One of the key decisions that a business will need to make in introducing a loyalty program is what loyalty badge to use.  A loyalty badge is the identifying token or the means through which a member of a program will be recognized at the point of sale.  These can take on many forms:  paper stamp cards, plastic laminated cards, printed membership card with a barcode, magnetic stripe, QR code, smart cards, RFID cards or tags, or even biometric devises such as finger print recognition. Most recently, mobile phones have become loyalty badges, either through downloadable loyalty apps or even just location based tracking technology.
 
So what is the best loyalty badge for you?  Paper, plastic, or phone? 
 
Paper
Do not underestimate the power of the simple stamp card.  Recently, I was given a loyalty stamp card by my local salon.  The card is the size of a folded calling card.  In the inside flap, there are salon services which customers typically avail of.  Beside each service are five boxes that are signed manually by the manager upon availment of that particular service.  Upon availing of a service for 5 times in a span of one year, the customer is entitled to the 6th service for free.   The card is given only to select customers at the discretion of the manager. I felt delighted to receive one.  It recognized me as a frequent customer and rewarded me accordingly.  For this salon's purposes, this paper stamp card sufficed.
 
Paper is cost-effective.  It is, however, limited for short-term programs that have a clear beginning and end date.  It is also especially prone to tampering so should not be used in programs that entail large rewards with large groups of customers.  A stamp card will not allow you to track purchase behavior or generate any data that can be used for better marketing later on.   Paper cards may also diminish a company's image, giving off the impression of being "unsophisticated."
 
Plastic
Plastic cards are the most common identifying tokens for loyalty programs.  Cards can be varied in the technology they use:  magnetic stripe, RFID, smart chips, etc.
 
Plastic cards are easily carried inside the wallet of a customer.  It is durable and can last for two to three years before it needs to be replaced.  Depending on the technology utilized, a card can be read at the point-of-sale to capture purchase data.  Large-scale customer data can be then analyzed leading to better customer insight and customized rewards.  Plastic cards can enhance company branding and can make customers feel special. 
 
Plastic, however, has become too ubiquitous.  Almost all establishments now offer loyalty cards.  There are too many cards and this can be a drag for those who do not want a wallet full of extra cards.
 
Phones
The mobile phone has become indispensable to the modern consumer.  It is not only used to make and receive calls or text messages, but it is used to chat, browse, Facebook, Instagram, take photos, and a slew of other applications.  It would be logical to extend the mobile phone's use to that of loyalty badge.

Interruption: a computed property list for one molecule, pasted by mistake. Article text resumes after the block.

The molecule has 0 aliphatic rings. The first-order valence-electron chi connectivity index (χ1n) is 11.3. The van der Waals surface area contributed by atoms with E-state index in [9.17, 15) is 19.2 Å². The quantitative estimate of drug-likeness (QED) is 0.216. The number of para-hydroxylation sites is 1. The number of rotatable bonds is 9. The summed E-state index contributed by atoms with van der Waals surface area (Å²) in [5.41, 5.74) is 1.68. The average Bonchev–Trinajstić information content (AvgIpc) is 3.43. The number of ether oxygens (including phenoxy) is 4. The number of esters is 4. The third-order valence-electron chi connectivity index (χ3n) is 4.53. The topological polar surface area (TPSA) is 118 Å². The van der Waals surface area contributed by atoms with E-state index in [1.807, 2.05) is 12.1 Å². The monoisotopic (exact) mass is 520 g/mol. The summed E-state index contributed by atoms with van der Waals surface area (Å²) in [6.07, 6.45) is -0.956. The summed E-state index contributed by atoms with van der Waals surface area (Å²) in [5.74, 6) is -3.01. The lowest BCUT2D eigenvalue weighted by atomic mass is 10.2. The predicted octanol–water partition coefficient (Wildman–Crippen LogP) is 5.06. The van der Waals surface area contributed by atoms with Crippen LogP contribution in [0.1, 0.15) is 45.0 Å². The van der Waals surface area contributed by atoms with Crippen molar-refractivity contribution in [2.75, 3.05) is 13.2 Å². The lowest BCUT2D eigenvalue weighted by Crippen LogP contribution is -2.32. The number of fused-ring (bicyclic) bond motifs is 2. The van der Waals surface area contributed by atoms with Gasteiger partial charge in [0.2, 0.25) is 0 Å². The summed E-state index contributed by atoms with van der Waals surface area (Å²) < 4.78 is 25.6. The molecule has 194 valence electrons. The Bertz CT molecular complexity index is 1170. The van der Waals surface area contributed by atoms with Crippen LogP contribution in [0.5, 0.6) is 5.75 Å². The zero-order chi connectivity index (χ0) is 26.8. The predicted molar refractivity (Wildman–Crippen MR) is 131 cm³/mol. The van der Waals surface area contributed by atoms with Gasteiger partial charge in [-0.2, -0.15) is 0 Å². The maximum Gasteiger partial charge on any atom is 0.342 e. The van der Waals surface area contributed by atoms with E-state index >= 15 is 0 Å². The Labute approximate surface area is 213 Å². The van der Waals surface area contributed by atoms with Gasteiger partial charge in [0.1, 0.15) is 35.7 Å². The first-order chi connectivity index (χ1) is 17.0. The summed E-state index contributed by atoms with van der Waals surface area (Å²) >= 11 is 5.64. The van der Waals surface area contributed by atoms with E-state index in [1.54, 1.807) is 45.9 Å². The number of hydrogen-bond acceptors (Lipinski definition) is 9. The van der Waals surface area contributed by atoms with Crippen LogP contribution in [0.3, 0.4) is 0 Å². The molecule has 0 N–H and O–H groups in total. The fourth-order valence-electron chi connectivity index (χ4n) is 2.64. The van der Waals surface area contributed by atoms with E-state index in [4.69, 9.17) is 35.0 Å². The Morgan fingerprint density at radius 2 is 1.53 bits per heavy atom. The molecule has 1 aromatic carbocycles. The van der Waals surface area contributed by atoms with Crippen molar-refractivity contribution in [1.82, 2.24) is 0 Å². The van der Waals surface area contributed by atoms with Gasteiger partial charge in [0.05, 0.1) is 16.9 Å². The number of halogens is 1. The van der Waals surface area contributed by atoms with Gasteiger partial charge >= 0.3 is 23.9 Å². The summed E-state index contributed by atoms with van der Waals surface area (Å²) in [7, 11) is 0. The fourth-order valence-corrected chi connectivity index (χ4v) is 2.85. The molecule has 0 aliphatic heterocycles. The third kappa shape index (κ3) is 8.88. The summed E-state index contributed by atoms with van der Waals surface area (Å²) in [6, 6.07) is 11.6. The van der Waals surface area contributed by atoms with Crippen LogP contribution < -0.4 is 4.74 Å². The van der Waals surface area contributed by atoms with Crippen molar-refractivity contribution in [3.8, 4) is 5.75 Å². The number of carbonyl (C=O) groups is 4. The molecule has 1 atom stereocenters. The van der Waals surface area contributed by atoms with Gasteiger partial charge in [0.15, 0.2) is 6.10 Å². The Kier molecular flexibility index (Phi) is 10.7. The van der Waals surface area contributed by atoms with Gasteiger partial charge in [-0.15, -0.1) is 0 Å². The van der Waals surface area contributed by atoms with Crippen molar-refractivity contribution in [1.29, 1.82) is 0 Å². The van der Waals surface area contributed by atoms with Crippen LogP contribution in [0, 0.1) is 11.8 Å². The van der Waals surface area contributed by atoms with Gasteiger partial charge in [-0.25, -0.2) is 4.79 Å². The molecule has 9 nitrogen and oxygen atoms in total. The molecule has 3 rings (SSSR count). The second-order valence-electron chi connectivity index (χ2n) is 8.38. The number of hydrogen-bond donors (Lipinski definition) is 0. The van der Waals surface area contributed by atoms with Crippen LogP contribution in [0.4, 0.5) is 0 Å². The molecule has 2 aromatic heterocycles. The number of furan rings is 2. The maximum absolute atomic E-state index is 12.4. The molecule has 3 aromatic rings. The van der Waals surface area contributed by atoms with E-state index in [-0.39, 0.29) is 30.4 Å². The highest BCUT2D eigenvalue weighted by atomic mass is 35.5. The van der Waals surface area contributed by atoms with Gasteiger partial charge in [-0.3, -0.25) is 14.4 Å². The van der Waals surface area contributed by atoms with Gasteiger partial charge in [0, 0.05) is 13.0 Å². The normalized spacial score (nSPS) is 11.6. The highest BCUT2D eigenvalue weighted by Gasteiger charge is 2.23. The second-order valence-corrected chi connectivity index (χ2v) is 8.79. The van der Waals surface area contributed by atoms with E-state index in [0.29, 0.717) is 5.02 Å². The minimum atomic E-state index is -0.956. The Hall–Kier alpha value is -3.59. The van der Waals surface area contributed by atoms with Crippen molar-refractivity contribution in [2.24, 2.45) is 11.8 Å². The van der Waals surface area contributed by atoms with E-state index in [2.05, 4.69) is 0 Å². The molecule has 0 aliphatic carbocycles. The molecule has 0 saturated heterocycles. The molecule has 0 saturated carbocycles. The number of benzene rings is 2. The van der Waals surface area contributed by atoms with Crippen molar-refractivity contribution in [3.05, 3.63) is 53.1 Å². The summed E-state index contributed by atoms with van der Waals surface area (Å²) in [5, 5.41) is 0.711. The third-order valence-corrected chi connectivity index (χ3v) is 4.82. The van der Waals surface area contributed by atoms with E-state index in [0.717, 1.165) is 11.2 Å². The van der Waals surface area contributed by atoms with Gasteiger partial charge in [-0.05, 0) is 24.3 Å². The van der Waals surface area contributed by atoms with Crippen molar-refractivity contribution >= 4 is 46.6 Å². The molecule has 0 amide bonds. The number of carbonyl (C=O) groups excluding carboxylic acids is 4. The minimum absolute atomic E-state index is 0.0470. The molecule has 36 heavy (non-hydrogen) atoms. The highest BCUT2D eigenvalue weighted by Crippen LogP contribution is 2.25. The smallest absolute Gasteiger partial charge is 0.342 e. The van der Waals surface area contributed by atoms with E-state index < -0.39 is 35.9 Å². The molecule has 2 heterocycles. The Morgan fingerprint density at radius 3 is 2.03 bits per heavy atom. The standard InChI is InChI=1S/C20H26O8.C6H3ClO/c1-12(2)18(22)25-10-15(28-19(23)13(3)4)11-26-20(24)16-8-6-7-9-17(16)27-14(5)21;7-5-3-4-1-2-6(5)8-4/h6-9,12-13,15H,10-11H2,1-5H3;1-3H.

Phones can be read at the point-of-sale through cost-effective devices such as tablets.  They can be detected when you simply walk in a store.  Rewards can be given instantly.  Promotions can be sent to your phone in a timely manner.  Consumers need not be burdened with carrying dozens of cards in their wallets.  Multiple programs can all be downloaded in one phone.  A mobile loyalty app can enhance your company's image as modern or leading edge.  This may be especially important to a company that serves the younger population or one that deals in technology.
 
Mobile loyalty apps, however, will only work with smartphones.  While smartphone ownership has grown considerably with the introduction of cheaper smartphones, it has not yet reached critical mass.  Furthermore, slow internet connection or no internet connection inside a store will diminish the use and reach of a mobile loyalty app.  Phone based loyalty programs may also alienate the older members of the population who are not as comfortable with the use of their phones for a loyalty application. 
 
In choosing the right identifying token for your loyalty program, consider your budget, the duration of the program, the type of information that you would like to capture, the image that you would like to project, and your customer preferences and behavior.  You may even decide to use a combination of loyalty badges:  a paper card for a lower tier or temporary customer and a plastic card for a higher tier or permanent customer or a plastic card for customers with no smartphones and a mobile app for those who are more tech savvy.


Frances Yu is the Chief Retail Strategist of Mansmith and Fielders, Inc. She runs breakthrough Mansmith programs, 2nd Power Brands: Attaining Retail Marketing and Branding Excellence and Power Tools: Earning and Keeping Customer Loyalty. For comments and other inquiries, email mentors@mansmith.net